At two weeks post-partum, I look like I’ve lost all the baby weight — and stepping on the scale confirms that I am in fact within three pounds of my pre-pregnancy weight — but appearances and scales do not tell the whole story. The more important metric is the percentage of fat mass, and it was obvious (at least to me) that my six week hiatus from training has yielded a loss of muscle and gain of fat, despite the fact that my weight is completely within a normal range for me.
There are numerous ways to assess body composition, including skinfold calipers, bioelectrical impedance (“body fat” scales), hydrodensitometry (underwater weighing) and dual energy x-ray absorptiometry (DEXA or DXA) scanning. Of all available methods, DEXA scanning is the gold standard for accuracy and detail, and for the past three years, I have been undergoing regular DEXA scans to monitor my body composition, muscular symmetry and bone density.
Yesterday, I went to visit my friend Peter at Bodycomp Imaging for a scan to kick off my “lose the baby weight” challenge.I’d had a scan in October 2010, just a month prior to becoming pregnant (at which point I was in very good, but not peak, condition), so yesterday’s scan provided an excellent picture of the impact of my pregnancy on my body composition.
The results were… well, somewhat sobering, but I suppose that in the grand scheme of things I haven’t fared too poorly. Overall, I have gained 10.4 pounds of fat and lost nine pounds of muscle (hence why my overall mass has remained relatively unchanged). My body fat percentage has increased 6.4 percent, from 22.5 to 28.9. At this level, I am still well within the healthy range for females of my age group, but my own optimal body fat percentage (where I look, feel and perform best) is just under 20 percent. So, I have a bit of work to do over the next few months.
Interestingly, yesterday’s scan showed an increase in bone density, despite the fact that pregnancy tends to decrease women’s bone density due to mineral stores being allocated to support the growing baby. Peter told me that most women do not return to their pre-pregnancy bone density levels until a year post-partum. I have a feeling that my diet has been instrumental in preventing this loss.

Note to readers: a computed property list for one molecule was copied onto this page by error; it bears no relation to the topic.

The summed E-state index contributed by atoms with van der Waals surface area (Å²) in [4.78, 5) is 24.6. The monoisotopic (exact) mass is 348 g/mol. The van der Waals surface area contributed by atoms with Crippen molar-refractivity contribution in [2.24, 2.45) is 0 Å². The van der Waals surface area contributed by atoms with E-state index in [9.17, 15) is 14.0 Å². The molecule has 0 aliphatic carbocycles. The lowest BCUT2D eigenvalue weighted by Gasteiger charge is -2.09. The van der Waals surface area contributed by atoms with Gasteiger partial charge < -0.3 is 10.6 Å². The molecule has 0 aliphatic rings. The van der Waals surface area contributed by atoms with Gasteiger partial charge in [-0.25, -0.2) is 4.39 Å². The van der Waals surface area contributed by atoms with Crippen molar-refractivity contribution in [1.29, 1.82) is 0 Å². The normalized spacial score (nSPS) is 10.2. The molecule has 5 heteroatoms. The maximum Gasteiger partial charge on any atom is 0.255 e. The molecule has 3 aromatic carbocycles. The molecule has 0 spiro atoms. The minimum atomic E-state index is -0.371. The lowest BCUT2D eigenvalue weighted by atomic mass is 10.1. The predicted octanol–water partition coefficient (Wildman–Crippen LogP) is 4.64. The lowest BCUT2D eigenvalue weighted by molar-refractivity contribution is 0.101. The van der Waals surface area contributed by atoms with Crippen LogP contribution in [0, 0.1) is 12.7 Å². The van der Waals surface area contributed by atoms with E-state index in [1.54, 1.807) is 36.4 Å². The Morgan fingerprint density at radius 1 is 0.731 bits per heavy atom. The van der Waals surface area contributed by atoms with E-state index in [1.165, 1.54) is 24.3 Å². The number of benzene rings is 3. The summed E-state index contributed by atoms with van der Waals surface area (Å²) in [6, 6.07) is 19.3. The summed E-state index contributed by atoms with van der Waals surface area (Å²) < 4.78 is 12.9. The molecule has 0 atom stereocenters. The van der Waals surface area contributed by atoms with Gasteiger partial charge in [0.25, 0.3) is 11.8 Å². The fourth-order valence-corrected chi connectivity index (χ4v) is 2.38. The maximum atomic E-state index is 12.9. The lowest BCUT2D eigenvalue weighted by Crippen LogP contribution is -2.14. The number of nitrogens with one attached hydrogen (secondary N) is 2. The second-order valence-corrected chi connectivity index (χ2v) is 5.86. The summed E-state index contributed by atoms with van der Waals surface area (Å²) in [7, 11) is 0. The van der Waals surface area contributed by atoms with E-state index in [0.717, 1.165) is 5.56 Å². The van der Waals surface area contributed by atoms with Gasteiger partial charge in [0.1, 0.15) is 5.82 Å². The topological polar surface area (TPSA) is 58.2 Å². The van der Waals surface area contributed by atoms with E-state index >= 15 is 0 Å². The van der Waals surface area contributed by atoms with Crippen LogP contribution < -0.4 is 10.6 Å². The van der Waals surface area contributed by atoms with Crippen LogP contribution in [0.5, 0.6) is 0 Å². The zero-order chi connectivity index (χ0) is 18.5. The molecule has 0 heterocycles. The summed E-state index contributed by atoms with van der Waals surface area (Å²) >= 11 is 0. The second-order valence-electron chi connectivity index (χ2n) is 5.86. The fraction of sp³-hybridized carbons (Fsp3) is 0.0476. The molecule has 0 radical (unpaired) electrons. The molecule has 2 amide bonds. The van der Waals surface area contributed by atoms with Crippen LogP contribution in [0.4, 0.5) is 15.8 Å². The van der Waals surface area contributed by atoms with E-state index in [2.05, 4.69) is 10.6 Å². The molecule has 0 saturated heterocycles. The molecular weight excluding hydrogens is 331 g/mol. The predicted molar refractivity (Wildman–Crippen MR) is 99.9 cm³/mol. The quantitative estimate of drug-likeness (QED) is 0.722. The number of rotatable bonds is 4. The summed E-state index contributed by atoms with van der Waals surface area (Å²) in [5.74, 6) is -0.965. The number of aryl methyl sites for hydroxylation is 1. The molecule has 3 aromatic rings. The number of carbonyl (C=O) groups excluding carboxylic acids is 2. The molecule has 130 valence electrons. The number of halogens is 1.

My goal for the next six months is to lose 16 pounds of fat and gain 13 pounds of muscle, which would bring me down to about 20 percent body fat. Within three months, I would like to be back to my pre-pregnancy (October 2010) levels, and then I will spend the following three months really tweaking my diet and exercise routines to get myself back into peak condition.
Is this even possible? I honestly don’t know. I’m not entirely sure if my body will release all its excess stored fat while I am still breastfeeding. I may find that I plateau at a slightly higher body fat percentage until Oliver is no longer deriving the majority of his calories from breast milk. That said, I have heard that women experience a considerable spike in human growth hormone for several months post-partum, so this may be an unprecedented opportunity for me to gain lean mass.
Are my training goals realistic, given the demands of motherhood? I believe so, providing my schedule can accommodate five one-hour sessions most weeks. For now, I will be exercising in the evenings after J gets home from work, but I am actively looking for a suitable training facility with child minding so that I can do my workouts in the daytime instead.
As for my “lose the baby weight” challenge, here are the parameters under which I am working:
The challenge began yesterday and will end on February 27, 2012. For the purposes of this blog, I will post weekly updates on my diet and workout routines until the three month mark (November 28, 2011), and then monthly thereafter. I will also post photos and DEXA scan results at the end of months one, two, three and six.
To begin, I will ease back into training with three sessions per week, to be increased to five as soon as I feel capable of doing so (hopefully within two weeks; four at the latest).
I will be following a modified Paleo diet that — for the time being — includes some high-fat dairy (grass-fed butter, plain Greek yoghurt, cream, and occasional treats of whole milk or cheese). My rationale for this is that these particular dairy products will add some variety to my daily menu while providing a dense source of fat and calories, which I need for breastfeeding. These are also foods that require no preparation, which is very helpful to me at this point in time. I may reconsider this decision if my fat loss seems compromised.
I will endeavour to stick to my Paleo diet as much as possible; however, I recognize that there will be occasional cheat meals and treats when we eat out (especially during the month of September, since we will have family visiting from out of town).
Tomorrow I will post the PDF from my DEXA scan, as well as my “before” photos, and will talk about my first couple of post-natal workouts.
In the meantime, if any of my Vancouver-based readers are interested in booking a DEXA scan, Peter has generously offered a 10 percent discount to the readership of this blog. Just drop him a line at peter(at)bodycomp(dot)ca or call (778) 881-6142.
(Please note: I have not been compensated in any way for blogging about Bodycomp’s services.)